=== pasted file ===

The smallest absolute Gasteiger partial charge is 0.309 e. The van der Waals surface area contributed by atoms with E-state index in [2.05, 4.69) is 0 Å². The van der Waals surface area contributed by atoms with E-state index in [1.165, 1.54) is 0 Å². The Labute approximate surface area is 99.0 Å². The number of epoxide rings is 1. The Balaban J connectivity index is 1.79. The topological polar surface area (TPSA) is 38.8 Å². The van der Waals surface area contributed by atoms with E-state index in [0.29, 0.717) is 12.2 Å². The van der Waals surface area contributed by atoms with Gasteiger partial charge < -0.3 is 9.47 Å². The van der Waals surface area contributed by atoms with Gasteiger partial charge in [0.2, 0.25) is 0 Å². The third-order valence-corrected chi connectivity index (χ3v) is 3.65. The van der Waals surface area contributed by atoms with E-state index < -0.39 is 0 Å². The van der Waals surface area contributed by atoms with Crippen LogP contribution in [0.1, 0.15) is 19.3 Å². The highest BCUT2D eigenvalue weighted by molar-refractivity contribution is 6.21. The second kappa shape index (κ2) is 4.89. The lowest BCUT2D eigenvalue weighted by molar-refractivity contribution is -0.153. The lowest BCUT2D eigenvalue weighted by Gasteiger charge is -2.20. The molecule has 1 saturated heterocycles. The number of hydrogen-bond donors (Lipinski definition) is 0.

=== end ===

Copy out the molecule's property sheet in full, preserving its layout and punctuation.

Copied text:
The smallest absolute Gasteiger partial charge is 0.309 e. The van der Waals surface area contributed by atoms with E-state index in [2.05, 4.69) is 0 Å². The van der Waals surface area contributed by atoms with E-state index in [1.165, 1.54) is 0 Å². The Labute approximate surface area is 99.0 Å². The number of epoxide rings is 1. The Balaban J connectivity index is 1.79. The topological polar surface area (TPSA) is 38.8 Å². The van der Waals surface area contributed by atoms with E-state index in [0.29, 0.717) is 12.2 Å². The van der Waals surface area contributed by atoms with Gasteiger partial charge < -0.3 is 9.47 Å². The van der Waals surface area contributed by atoms with Gasteiger partial charge in [0.2, 0.25) is 0 Å². The third-order valence-corrected chi connectivity index (χ3v) is 3.65. The van der Waals surface area contributed by atoms with E-state index < -0.39 is 0 Å². The van der Waals surface area contributed by atoms with Crippen LogP contribution in [0.1, 0.15) is 19.3 Å². The highest BCUT2D eigenvalue weighted by molar-refractivity contribution is 6.21. The second kappa shape index (κ2) is 4.89. The lowest BCUT2D eigenvalue weighted by molar-refractivity contribution is -0.153. The lowest BCUT2D eigenvalue weighted by Gasteiger charge is -2.20. The molecule has 1 saturated heterocycles. The number of hydrogen-bond donors (Lipinski definition) is 0.